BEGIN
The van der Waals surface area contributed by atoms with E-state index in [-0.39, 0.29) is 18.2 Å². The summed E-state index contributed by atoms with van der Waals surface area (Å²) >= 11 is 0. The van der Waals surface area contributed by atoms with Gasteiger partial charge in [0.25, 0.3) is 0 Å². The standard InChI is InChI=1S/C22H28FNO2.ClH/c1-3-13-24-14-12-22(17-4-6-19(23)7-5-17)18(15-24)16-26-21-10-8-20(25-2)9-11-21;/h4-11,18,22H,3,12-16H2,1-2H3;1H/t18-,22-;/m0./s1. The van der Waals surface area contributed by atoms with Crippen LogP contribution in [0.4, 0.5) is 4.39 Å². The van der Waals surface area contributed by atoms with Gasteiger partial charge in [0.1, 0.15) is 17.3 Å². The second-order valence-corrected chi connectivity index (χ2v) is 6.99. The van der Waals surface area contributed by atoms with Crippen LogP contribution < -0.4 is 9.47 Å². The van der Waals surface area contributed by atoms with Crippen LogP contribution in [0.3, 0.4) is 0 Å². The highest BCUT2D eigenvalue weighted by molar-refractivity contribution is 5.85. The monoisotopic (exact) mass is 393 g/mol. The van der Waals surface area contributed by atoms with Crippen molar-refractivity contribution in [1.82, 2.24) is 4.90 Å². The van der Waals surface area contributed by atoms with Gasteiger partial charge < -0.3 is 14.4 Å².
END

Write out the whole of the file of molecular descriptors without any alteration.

The van der Waals surface area contributed by atoms with E-state index in [-0.39, 0.29) is 18.2 Å². The summed E-state index contributed by atoms with van der Waals surface area (Å²) >= 11 is 0. The van der Waals surface area contributed by atoms with Gasteiger partial charge in [0.25, 0.3) is 0 Å². The standard InChI is InChI=1S/C22H28FNO2.ClH/c1-3-13-24-14-12-22(17-4-6-19(23)7-5-17)18(15-24)16-26-21-10-8-20(25-2)9-11-21;/h4-11,18,22H,3,12-16H2,1-2H3;1H/t18-,22-;/m0./s1. The van der Waals surface area contributed by atoms with Crippen LogP contribution in [0.4, 0.5) is 4.39 Å². The van der Waals surface area contributed by atoms with Gasteiger partial charge in [0.1, 0.15) is 17.3 Å². The second-order valence-corrected chi connectivity index (χ2v) is 6.99. The van der Waals surface area contributed by atoms with Crippen LogP contribution < -0.4 is 9.47 Å². The van der Waals surface area contributed by atoms with Crippen LogP contribution in [0.3, 0.4) is 0 Å². The highest BCUT2D eigenvalue weighted by molar-refractivity contribution is 5.85. The monoisotopic (exact) mass is 393 g/mol. The van der Waals surface area contributed by atoms with Crippen molar-refractivity contribution in [1.82, 2.24) is 4.90 Å². The van der Waals surface area contributed by atoms with Gasteiger partial charge < -0.3 is 14.4 Å².